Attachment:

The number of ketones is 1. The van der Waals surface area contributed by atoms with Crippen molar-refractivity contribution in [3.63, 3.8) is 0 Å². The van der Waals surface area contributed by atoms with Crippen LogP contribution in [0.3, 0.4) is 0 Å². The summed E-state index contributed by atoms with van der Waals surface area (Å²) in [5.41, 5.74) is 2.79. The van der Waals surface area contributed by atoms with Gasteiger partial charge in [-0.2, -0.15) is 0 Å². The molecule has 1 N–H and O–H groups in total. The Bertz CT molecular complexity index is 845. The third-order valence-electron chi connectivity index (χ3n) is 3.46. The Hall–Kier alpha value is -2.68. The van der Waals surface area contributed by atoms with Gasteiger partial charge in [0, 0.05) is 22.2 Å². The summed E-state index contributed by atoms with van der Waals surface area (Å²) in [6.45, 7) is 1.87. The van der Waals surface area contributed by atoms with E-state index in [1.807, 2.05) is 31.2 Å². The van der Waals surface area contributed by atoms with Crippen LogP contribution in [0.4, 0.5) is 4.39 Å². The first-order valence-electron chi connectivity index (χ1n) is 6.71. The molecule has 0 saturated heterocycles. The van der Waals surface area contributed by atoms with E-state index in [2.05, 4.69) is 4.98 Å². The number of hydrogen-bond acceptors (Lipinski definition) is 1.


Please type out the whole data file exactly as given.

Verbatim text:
The number of ketones is 1. The van der Waals surface area contributed by atoms with Crippen molar-refractivity contribution in [3.63, 3.8) is 0 Å². The van der Waals surface area contributed by atoms with Crippen LogP contribution in [0.3, 0.4) is 0 Å². The summed E-state index contributed by atoms with van der Waals surface area (Å²) in [5.41, 5.74) is 2.79. The van der Waals surface area contributed by atoms with Gasteiger partial charge in [-0.2, -0.15) is 0 Å². The molecule has 1 N–H and O–H groups in total. The Bertz CT molecular complexity index is 845. The third-order valence-electron chi connectivity index (χ3n) is 3.46. The Hall–Kier alpha value is -2.68. The van der Waals surface area contributed by atoms with Gasteiger partial charge in [0, 0.05) is 22.2 Å². The summed E-state index contributed by atoms with van der Waals surface area (Å²) in [6.45, 7) is 1.87. The van der Waals surface area contributed by atoms with E-state index in [1.807, 2.05) is 31.2 Å². The van der Waals surface area contributed by atoms with Crippen LogP contribution in [0.4, 0.5) is 4.39 Å². The first-order valence-electron chi connectivity index (χ1n) is 6.71. The molecule has 0 saturated heterocycles. The van der Waals surface area contributed by atoms with E-state index in [2.05, 4.69) is 4.98 Å². The number of hydrogen-bond acceptors (Lipinski definition) is 1.